This is why they live out these dysfunctional patterns with each other.
They give themselves momentary relief from their self-invalidation by invalidating others.
This happens either when your inner child wants validation, or your inner parent (the arbitrary rule-maker of “how things should be”) gets triggered.
For example, an immature adult engages others from the unconscious mindset of: “I’m not okay” or “You’re not okay”.
From here, you will unconsciously seek to fulfill the existential position that gives you the validation you’re used to:
- Nobody can be trusted
- I’m blameless & you’ll always forgive me
- I’m always wrong
- I am pure
- I am helpless
- The world wants to dominate me
- I’ve always been a loser
- Everyone is ungrateful
You will unconsciously live out these positions in your relationships—even when it’s against your self-interest.
Until you become aware of this, your psyche is in arrested development.
— TIPS TO BECOME MORE MATURE —
The following is a list of beliefs mistaken for feelings:
Immature people believe these are emotions, but they’re not.
Instead, it’s a list of beliefs that are created to point blame.
For example, anger comes from the belief that you should be treated fairly, expected honesty, and believe yourself to be insulted by a betrayal.
This is immaturity.
Instead, you must drop the entitlement and seek agreements. Ask for amends when necessary, and reject those who act to indignify you.
The lessons in the following readings are important skills for navigating life as an adult:
- How to Build Self-Respect
- Why You Should Trust Your Gut Instinct
- How to Remove Toxic People From Your Life
The most notable quality of maturity is that he or she understands that everyone, including oneself, is perfectly okay.
Here is a list of qualities of a healthy, mature, and presently conscious adult:
- Emotionally appropriate and level-headed
- Doesn’t baby, advise, or console other adults about their problems
- Gently redirects people to help themselves (“What do you plan to do about it?”, “What do you expect out of yourself?”)
- Stays as objectively present as possible
- Doesn’t persecute or judge others with “how things *should* be”
- Doesn’t complain and instead focuses on what can be done in reality
- Remain indifferent so others can learn to help themselves and deal with their personal preference issues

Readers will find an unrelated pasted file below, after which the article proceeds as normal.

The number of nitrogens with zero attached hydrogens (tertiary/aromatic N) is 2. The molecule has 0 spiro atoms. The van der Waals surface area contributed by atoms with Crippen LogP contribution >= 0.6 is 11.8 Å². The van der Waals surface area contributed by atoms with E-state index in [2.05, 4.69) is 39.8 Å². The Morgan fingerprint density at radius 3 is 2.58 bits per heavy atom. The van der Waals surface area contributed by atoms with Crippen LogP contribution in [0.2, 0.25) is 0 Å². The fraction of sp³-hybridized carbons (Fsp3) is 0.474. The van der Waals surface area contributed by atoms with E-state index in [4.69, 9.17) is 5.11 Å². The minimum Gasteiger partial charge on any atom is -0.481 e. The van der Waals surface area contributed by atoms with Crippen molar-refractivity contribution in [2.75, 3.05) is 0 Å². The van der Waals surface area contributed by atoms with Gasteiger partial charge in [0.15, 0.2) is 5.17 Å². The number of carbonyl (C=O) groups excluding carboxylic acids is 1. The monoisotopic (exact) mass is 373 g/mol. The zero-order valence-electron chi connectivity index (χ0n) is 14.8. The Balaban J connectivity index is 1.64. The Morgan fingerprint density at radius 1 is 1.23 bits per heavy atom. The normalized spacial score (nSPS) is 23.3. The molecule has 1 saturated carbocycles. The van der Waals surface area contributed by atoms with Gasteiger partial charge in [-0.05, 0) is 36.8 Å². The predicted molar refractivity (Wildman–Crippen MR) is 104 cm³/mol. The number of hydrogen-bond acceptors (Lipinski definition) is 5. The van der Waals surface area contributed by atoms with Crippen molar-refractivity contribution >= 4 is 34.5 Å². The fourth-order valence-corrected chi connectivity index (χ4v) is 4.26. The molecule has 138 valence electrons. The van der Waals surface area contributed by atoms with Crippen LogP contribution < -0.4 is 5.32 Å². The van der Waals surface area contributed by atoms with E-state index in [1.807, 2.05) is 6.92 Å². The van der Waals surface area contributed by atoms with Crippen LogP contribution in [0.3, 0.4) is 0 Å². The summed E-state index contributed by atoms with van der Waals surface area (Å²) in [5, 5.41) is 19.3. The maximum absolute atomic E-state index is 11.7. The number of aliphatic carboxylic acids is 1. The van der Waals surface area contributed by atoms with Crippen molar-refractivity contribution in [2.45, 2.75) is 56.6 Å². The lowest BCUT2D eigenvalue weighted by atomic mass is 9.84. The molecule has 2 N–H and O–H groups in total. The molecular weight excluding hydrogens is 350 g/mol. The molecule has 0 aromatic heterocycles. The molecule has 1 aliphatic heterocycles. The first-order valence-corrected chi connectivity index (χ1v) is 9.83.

- Understands people are neutral beings
- Does not need to control others and understands he already isn’t in control
- Understands that an adult isn’t entitled to love, respect, or to be taken care of
Becoming mature involves shaking off the unconscious rules you grew up with. Learning from experience which beliefs hold true and which don’t.
You also need to make sure your emotional reactions (from your inner child) are appropriate as an adult.
A mature adult seeks the truth behind the unconscious rules from the inner parent and appropriating the emotions and fantasies from their inner child.
— AN EXAMPLE OF A MATURE PERSPECTIVE —
When an adult woman calls an adult man “daddy”, the explicit message is caretaking, while the implicit message is sexual.
A mature adult is aware of the implicit message and accepts the paradox of it.
The immature adult is judgmental towards the implicit message because they still follow the unconscious, arbitrary beliefs of the inner parent (“daddy is parent, there is nothing sexual about it”).
The mature adult learns how things really are through experience.
An emerging adult whose inner parent aligns with reality hits the ground running. Meanwhile, an emerging adult whose inner parent doesn’t align with reality ends up a late bloomer. This is most common among those who’ve suffered abuse in their youth or those who’ve grown up in affluence.
Benefits of inner child work
These shadow work benefits include:
- Complete Self-Knowledge
Most people are lying to themselves, wanting to believe they are good. But in reality, they are unconsciously hostile and want to hurt people.